Organizational efficiency ultimately requires alignment: across people, across data, across tools, and across KPIs. And alignment depends on timely, clear, and relevant communication.
Problems show up when we rely on the human alone to enable this communication.
Why? Well, as we know, humans are imperfect. Especially overwhelmed humans, who are juggling multiple responsibilities, projects, meetings, and emails.
But so often organizations devolve into blaming people for the shortcomings in their processes and tools. So often, it becomes a blame game of “that team/person didn’t deliver in time.” As a result, resentment brews, siloes form, and company culture gets eroded.
In these tough days with rapidly changing priorities, organizations are facing an even bigger risk than usual when it comes to misalignment and poor communication.According to a recent MIT study, reducing organizational misalignment can unlock up to $14M per year for the average mid-sized company.
Want to improve how your organization communicates? Here are some tips to start:
1. Automate workflows.
Do you have the right workflows in place at your organization, or do things frequently slip through the cracks? Remember, the more routine a task or work activity is, the more likely it will be missed by employees. You can use a number of tools to enable this depending on your needs – Sharepoint and Trello, to name two. You should also incorporate frequent, automated reminder e-mail notifications to make sure work gets done.
2.Leadership needs to overcommunicate.
To reduce confusion on strategic priorities, leadership needs to take time out to communicate the vision and strategy to the entire organization transparently, and in a consistent manner. Tools like Workboard can help tie company objectives to project objectives, visually using interactive dashboards and KPI visualization.
Also, strongly consider hiring an Executive Communications Lead to manage these communications and keep employees engaged in the “big picture” view. Too often, project teams and front line employees have little visibility into the company’s long term plan and become consumed with the day-to-day. It is essential that employees at all levels understand the strategic value of their work, so they concentrate efforts on highest-value activities.
3. Document as much as possible.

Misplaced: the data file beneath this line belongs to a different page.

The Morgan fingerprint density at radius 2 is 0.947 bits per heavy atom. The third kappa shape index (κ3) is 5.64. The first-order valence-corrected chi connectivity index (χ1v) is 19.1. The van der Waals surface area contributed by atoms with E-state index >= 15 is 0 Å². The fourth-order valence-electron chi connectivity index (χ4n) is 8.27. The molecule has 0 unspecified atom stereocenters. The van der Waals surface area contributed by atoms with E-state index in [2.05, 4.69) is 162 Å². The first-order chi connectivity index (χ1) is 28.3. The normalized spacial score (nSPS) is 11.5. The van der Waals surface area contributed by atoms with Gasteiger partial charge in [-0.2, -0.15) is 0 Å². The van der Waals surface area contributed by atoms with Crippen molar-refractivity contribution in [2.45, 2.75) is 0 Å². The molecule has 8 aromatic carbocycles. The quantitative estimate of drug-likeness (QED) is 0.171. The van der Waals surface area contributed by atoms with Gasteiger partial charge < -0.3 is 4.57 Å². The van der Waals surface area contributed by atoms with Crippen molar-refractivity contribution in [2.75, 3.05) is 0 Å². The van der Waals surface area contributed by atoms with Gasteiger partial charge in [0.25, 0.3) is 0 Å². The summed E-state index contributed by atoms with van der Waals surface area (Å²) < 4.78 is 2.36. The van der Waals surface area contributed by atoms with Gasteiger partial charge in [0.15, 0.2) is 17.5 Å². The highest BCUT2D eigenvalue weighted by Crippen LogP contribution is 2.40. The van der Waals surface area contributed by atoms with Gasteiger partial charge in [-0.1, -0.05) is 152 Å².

Don’t assume that anything is “tribal knowledge” and doesn’t need to be explicitly documented. Roles, responsibilities, and work processes need clear documentation and labeling, especially as new talent is onboarded.
4. Make documents and data accessible on the cloud.
Whatever cloud service you use, be strategic and exhaustive when setting document and data permissions. At the same time, ensure that important information is accessible to employees when they need it. Reduce the amount of time employees spend asking around “where can I get x document?” Rather, engage the entire workforce around proper version control, reducing hard drive document storage, and centralizing and organizing information as actively as possible. This often means continuously cleaning out old, outdated versions and properly labeling “FINAL” versions.
5. Take advantage of self-service tools.
Invest in comprehensive FAQs, trainings, and change management for self-service tools. Dependencies and waiting for information slows things down. As much as possible, take advantage of self-service capabilities to help employees answer their own questions. This is especially useful with frequently asked questions, such as those that may be posed to HR. The idea is to free up time normally spent on the mundane to devote to more strategic, high value activities.
Depending on humans alone to carry out the various tasks that the new, complex workplace demands is unreasonable and inefficient.
So before you proceed to “have a talk” with a person or team that seems to be underperforming, remember to take a magnifying glass to your processes. People alone are very rarely the sole cause of organizational inefficiencies. Sure, some people are inherently more difficult to work with than others . They can be lazy, difficult, or just plain inefficient!
But the majority of employees are actually just doing the best that they can within their means.
Thus, take a good, hard look at your organizational collaboration processes and bottlenecks, get feedback from teams, and put in place tools with optimized processes. While change management will be an investment in the short term as the organization adjusts to the “new ways of doing things,” you will reap big returns in the long term.